I’m not sure which ‘mini-blogosphere’ I fit into (although I probably read and engage with politics blogs the most). I don’t know why people visit this blog. And my visitor figures aren’t astronomically high, I will never have the influence of newspapers, and therefore I probably won’t make much of a difference to the world by having a blog. But as far as I’m concerned, all of that doesn’t matter. Bloggers are merely expressing themselves — and what is wrong with that?

What I can say with certainty is that reading other people’s blogs has opened — and sharpened — my mind tremendously. This window into other people’s lives — reading about their opinions and the oddities in their lives and hearing them explain them — has educated me a lot, and I am grateful to all the bloggers who let me do that. It might not be everybody’s cup of tea, but I think it’s great.

What is my overall point then? I think that we should all stop fussing over what is or is not a blog. Whether a blog has a comments facility or not; whether the viewpoints come from ‘mainstream’ ‘big guys’ or ‘little guys’ (maybe this is something I should have followed before I started writing this dinosaur of a post!) — we should just sit back and enjoy the discussion. Because that’s what it’s all about, right?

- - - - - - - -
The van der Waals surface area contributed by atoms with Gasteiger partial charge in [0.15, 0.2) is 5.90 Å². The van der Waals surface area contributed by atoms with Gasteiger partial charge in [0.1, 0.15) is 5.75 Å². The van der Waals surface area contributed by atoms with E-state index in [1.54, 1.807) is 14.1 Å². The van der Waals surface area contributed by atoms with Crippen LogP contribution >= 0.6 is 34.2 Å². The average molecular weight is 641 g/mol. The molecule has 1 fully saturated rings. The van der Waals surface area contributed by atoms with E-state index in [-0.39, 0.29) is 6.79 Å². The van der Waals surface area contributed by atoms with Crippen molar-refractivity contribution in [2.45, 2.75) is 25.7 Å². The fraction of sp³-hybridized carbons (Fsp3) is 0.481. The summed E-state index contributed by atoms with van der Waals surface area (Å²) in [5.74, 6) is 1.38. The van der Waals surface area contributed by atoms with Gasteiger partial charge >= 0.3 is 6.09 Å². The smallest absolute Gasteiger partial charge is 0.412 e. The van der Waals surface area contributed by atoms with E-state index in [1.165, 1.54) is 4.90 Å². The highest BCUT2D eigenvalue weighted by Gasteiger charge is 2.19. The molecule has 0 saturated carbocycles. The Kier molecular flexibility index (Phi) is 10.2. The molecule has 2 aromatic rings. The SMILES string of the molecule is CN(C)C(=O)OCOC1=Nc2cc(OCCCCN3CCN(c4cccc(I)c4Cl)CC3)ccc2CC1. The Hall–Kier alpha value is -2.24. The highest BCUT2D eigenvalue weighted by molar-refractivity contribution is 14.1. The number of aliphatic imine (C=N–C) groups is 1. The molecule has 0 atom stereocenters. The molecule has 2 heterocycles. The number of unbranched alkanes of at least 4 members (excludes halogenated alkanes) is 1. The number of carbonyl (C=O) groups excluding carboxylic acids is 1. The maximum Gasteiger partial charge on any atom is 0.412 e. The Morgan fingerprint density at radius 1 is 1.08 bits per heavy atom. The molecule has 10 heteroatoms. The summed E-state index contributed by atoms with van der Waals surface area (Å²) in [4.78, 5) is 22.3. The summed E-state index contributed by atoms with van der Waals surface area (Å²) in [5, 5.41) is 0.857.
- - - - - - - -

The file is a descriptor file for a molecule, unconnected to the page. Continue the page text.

I updated this post (tidying up and expanding arguments) on 19/03/2006.


  1. The doctorthinks that they can adapt it to their purposes. I’m not convinced yet though. For the same reason that police authorities can’t do this, so it’s true that newspapers can’t either. A lot of journalists, in particular, don’t like the ‘line-by-line’

  2. This on blogging. (Even though the good doctor quotes me to disagree with me and now I’m agreeing with him – but that’s part of the joy of such a discursive medium: we get to change our minds daily based on new arguments and information. Hurrah for blogging!)